AMPHIBIAWEB
Atelopus cruciger
Rancho Grande Harlequin Frog
family: Bufonidae

© 2008 Aldemar A. Acevedo (1 of 8)
Conservation Status (definitions)
IUCN (Red List) Status Critically Endangered (CR)
CITES No CITES Listing
Other International Status Critically Endangered
National Status Critically Endangered
Regional Status None

 

View distribution map using BerkeleyMapper.

   

From the IUCN Red List Species Account:

 

Range Description

This species is restricted to several localities in the northern and southern versants of the Cordillera de la Costa of Venezuela (Estados Aragua, Carabobo, Miranda, Vargas, Yaracuy and the Distrito Federal) and recently from Cerro Azul (Estado Cojedes) (Rivas Fuenmayor 1998), which suggests that the species might be present throughout the entire mountainous area of the central coastal range (Lötters, La Marca and Vences 2004). It has been recorded from 30-2,200m asl.

Habitat and Ecology

It is a diurnal species usually found on rocks of rivulets or the surroundings, where they can climb on to plants up to 1.5m above ground. The general habitat is humid forest in montane and lowland environments. It breeds along swift-flowing streams. The recently rediscovered population was found by a cascading mountain stream in cloud forest.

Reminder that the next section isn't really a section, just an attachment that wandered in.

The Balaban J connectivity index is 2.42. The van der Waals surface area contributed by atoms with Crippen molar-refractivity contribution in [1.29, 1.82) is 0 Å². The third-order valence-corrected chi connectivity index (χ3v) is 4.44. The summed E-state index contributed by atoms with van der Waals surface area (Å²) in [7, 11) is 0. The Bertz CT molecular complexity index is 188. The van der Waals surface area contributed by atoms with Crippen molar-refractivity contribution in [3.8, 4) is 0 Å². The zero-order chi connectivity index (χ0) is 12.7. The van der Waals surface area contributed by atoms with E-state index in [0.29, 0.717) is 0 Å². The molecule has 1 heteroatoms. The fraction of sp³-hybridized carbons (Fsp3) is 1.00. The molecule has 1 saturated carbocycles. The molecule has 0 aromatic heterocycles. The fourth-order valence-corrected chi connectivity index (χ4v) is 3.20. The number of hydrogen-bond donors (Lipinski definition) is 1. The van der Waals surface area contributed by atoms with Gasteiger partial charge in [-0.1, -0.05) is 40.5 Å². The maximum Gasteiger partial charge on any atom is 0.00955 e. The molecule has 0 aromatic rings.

Population

Although this species was once abundant, it has undergone an extreme decline, to the point that despite extensive surveys no specimens have been seen since 1986 and there are no museum records after 1988 (La Marca 1995; La Marca and Lötters 1997; Manzanilla and La Marca 1999; Lötters, La Marca and Vences 2004). Recently (2004), a single small population of A. cruciger has been found just south of the town of Cata within the limits of the 107,000-ha Parque Nacional Henri Pittier, in cloud forest at 600m asl.

Population Trend

Decreasing

Major Threats

The major cause of the observed population decline of this species is chytridiomycosis, which was confirmed in 1986 (Bonaccorso et al. 2003). Pollution by acid rain could be another possible threat, given the vicinity of the species to the large concentration of industries generating polluting gases in the nearby area of Valencia-Maracay. Droughts and flash floods could be a further potential threat, as well as over collecting for scientific or pet trade purposes.

Conservation Actions

Many of the known localities are within the Parque Nacional Henri Pittier, Parque Nacional Rancho Grande, and Parque Nacional San Esteban. Monitoring of the populations, establishment of a captive-breeding population, and disease management are all urgently required.

Taxonomic Notes

This species was recently redescribed by Lötters, La Marca and Vences (2004) following the discovery that the original type material represents Atelopus varius of Central America. The former junior synonym A. vogli is considered to be a distinct species following Lötters, La Marca and Vences (2004).

Citation

Jesús Manzanilla, Enrique La Marca, Ronald Heyer, Ernesto Fernández-Badillo 2004. Atelopus cruciger. In: IUCN 2014

 

IUCN Terms of Use